Judge Reinhold: Curse of the Hit Franchise


Jumper by H.R. Giger, the peyote years

So, anyone with half a brain will have watched Beverly Hills Cop III on Saturday night.

Those were the days.  Good cop movies, with a decent slimy underbelly featuring a searingly hot Hollywood comic actor, and a few cameos from well-respected faces like Hector Elizondo, Bronson Pinchot and Joey Travolta, the gatekeeper of special secrets.

It was a fantastic franchise, and after the credits rolled, I wished for a sequel, or at least for terrestrial television to screen an encore of all three Lethal Weapon movies.

Of course, in Beverly Hills Cop, all eyes were on Eddie Murphy.  I still can’t get enough of him, especially the live standup performances of Delirious and Raw.  Head over to youtube.com today for your lifetime fix of political incorrectness, expensive divorce narratives, and “motherfucker”.

But there’s one star that got me thinking:  what becomes of the featureless white actor, the foil to Murphy’s obnoxious bombast — the “Judge Reinhold” of the situation?

In this case, that featureless actor, actually Judge Reinhold, used to star in lots of these big hit movies.  He was always the schmucky, incredulous cynic; slightly groggy with skepticism, a bit slow off the mark, since he was always observing and commentating, prior to taking part in any of the action. A mouth with legs, if you will.

He could have been a contender.  His year group included Sean Penn, Nick Cage and Forest Whittaker, all stega-famous now, all respected, in their own ways.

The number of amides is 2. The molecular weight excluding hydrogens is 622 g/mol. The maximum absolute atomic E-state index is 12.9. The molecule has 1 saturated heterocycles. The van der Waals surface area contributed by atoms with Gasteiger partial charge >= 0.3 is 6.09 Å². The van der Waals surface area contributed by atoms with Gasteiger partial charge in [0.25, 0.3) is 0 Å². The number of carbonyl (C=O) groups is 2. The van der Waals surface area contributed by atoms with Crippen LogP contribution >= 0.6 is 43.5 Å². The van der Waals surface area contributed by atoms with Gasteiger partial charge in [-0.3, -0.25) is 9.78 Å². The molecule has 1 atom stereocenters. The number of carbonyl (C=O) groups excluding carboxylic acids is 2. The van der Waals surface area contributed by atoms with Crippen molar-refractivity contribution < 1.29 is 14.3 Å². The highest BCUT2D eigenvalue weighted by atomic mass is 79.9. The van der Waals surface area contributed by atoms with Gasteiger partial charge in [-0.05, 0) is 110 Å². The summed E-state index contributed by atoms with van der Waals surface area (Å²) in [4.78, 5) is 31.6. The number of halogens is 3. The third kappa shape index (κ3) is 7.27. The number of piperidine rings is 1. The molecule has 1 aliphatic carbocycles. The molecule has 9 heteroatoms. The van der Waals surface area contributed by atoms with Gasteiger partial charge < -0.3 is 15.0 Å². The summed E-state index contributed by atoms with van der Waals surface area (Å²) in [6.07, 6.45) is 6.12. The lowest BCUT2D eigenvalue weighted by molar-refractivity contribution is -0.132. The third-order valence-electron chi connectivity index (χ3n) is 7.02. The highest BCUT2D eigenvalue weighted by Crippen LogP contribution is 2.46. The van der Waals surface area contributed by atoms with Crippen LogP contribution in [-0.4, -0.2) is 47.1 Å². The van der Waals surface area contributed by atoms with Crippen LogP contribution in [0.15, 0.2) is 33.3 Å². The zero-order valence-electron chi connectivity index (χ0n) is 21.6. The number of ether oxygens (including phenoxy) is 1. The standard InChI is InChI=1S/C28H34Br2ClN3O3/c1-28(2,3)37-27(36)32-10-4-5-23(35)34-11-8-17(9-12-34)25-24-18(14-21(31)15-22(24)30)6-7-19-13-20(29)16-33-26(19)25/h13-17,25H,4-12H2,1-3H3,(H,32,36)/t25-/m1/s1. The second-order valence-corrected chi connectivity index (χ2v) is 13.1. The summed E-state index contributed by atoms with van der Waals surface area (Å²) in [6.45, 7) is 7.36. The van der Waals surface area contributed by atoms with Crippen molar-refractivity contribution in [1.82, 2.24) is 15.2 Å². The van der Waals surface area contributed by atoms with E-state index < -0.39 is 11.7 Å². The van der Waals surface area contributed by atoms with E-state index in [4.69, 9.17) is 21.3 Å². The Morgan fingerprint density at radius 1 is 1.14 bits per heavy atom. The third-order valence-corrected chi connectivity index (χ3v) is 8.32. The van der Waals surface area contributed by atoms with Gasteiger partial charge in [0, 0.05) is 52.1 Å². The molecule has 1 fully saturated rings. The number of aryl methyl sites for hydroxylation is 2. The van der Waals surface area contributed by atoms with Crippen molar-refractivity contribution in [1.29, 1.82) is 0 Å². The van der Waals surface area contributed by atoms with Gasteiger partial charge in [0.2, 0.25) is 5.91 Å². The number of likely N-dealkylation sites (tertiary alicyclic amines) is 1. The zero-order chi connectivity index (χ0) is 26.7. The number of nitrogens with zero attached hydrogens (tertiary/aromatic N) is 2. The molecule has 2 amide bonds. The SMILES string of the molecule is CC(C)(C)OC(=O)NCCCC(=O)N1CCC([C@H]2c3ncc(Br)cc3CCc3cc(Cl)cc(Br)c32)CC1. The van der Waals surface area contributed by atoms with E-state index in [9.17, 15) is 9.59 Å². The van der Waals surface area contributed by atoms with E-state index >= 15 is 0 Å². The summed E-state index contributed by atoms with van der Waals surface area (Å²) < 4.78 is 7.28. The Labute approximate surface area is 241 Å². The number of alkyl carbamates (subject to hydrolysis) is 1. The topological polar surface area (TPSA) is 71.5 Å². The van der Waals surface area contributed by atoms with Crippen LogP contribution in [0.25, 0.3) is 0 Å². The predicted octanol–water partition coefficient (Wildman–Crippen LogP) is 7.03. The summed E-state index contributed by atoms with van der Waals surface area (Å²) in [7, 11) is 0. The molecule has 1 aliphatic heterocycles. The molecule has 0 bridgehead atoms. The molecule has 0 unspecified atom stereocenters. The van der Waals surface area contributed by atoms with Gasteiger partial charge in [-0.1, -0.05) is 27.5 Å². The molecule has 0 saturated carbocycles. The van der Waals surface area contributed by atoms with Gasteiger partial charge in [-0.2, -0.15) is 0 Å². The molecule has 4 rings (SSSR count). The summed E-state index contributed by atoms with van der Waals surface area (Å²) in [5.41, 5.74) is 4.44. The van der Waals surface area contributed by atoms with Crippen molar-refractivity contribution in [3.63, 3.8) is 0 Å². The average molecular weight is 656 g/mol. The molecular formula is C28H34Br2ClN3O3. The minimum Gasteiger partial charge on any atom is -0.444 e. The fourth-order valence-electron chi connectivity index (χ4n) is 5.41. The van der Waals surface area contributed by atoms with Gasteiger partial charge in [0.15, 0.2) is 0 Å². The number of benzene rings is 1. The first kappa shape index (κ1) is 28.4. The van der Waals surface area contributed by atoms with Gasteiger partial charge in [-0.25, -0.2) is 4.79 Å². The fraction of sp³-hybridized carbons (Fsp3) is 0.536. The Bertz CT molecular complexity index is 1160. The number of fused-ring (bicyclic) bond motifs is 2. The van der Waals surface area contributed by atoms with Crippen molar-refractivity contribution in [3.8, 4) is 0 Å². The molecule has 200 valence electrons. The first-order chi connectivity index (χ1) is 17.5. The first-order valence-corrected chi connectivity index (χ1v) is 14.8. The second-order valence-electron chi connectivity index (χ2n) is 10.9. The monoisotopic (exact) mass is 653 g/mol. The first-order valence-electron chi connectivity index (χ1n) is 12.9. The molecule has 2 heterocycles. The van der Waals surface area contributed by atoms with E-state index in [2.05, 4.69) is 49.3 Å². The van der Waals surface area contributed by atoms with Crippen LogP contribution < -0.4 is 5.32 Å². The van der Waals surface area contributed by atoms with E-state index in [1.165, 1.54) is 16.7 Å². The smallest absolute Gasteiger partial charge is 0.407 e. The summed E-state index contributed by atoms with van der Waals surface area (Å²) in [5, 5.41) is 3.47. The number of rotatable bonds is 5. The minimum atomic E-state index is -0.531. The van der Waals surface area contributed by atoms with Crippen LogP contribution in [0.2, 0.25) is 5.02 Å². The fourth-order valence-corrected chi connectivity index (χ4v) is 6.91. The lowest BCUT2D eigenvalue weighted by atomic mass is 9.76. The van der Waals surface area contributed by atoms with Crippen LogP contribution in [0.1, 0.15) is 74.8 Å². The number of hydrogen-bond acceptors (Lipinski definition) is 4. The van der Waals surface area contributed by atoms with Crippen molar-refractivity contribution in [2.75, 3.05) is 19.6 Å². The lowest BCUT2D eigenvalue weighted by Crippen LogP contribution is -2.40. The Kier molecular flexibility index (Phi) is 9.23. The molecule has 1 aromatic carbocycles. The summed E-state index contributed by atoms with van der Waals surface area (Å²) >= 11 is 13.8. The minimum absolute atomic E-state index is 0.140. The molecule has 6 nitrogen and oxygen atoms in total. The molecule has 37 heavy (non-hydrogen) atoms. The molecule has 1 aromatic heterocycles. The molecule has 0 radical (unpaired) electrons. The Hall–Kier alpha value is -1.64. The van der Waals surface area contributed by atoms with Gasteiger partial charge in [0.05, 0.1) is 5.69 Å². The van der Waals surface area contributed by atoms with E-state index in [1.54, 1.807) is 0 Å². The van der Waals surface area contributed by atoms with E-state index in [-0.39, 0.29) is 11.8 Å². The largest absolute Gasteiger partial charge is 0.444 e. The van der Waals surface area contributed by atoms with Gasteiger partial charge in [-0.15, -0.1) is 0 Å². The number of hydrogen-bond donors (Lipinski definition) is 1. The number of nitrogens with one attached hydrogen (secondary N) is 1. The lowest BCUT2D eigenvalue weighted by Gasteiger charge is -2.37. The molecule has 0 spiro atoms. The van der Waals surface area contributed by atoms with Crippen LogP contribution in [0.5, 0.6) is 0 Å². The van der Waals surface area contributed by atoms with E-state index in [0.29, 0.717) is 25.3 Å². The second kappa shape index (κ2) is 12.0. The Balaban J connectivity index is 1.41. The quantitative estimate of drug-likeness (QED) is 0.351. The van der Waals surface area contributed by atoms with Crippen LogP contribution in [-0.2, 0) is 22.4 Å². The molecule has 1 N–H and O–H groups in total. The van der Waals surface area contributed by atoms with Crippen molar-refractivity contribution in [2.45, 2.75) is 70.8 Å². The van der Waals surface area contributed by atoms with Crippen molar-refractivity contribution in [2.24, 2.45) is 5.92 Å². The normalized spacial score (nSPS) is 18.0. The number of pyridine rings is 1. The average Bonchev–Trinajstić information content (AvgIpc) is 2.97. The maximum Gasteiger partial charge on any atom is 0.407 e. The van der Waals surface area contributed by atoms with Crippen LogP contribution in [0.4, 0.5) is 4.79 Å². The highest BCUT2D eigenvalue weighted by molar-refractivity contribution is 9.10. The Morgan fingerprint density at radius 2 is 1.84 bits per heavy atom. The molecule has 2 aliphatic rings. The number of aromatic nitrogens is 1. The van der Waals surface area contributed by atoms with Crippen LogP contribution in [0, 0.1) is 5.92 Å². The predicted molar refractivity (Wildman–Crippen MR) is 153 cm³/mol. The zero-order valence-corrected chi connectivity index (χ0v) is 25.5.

Judge, where did it go wrong for you?  I bet I know.

Like so many actors that walk struggle street and finally land the gig of their life, they become prize fuckwits.

They ‘James Woods’ the situation.

Why else are they rarely ever seen in leading roles, when they seemed to have the whole Hollywood thing all stitched up?  They burn people, that’s why.

I imagine that Eddie Murphy is also a jerk.  But Murphy has other skills to counterbalance that trait, and enough Hollywood clout, and talent (if we ignore the cringeworthy foray into singing) to be forgiven.

Reinhold on the other hand.  The entitlement seeps out of every pore, and the sneery superiority.  These traits are generally repellant at a workplace, and a film set is a workplace.

I imagined, then, that his trailer was slightly smaller than Murphy’s and that irked him.  I figured that the Friday drinks situation was also unbearable, with Reinhold affixed to the layback chair, and a huge Motorola brick, while tucking two twenties into the hands of those he shook.  Perhaps he even broke out a little David Brent-style dance routine, to show he could do that just as well as Murphy too.

Interestingly, the fourth in the series of Beverly Hills Cop is in pre-production, with Murphy and Reinhold pencilled in for duties.

I can’t imagine either actor being able to capture the energy of the time, and I hope Murphy doesn’t bring a reflective Foley to the screen.

We badly need a good cop franchise.  Something without Hollywood arseholes — Smith, Lawrence et al — but with energy and, of course, a cynical, schmucky featureless white actor.  Take your pick Hollywood!


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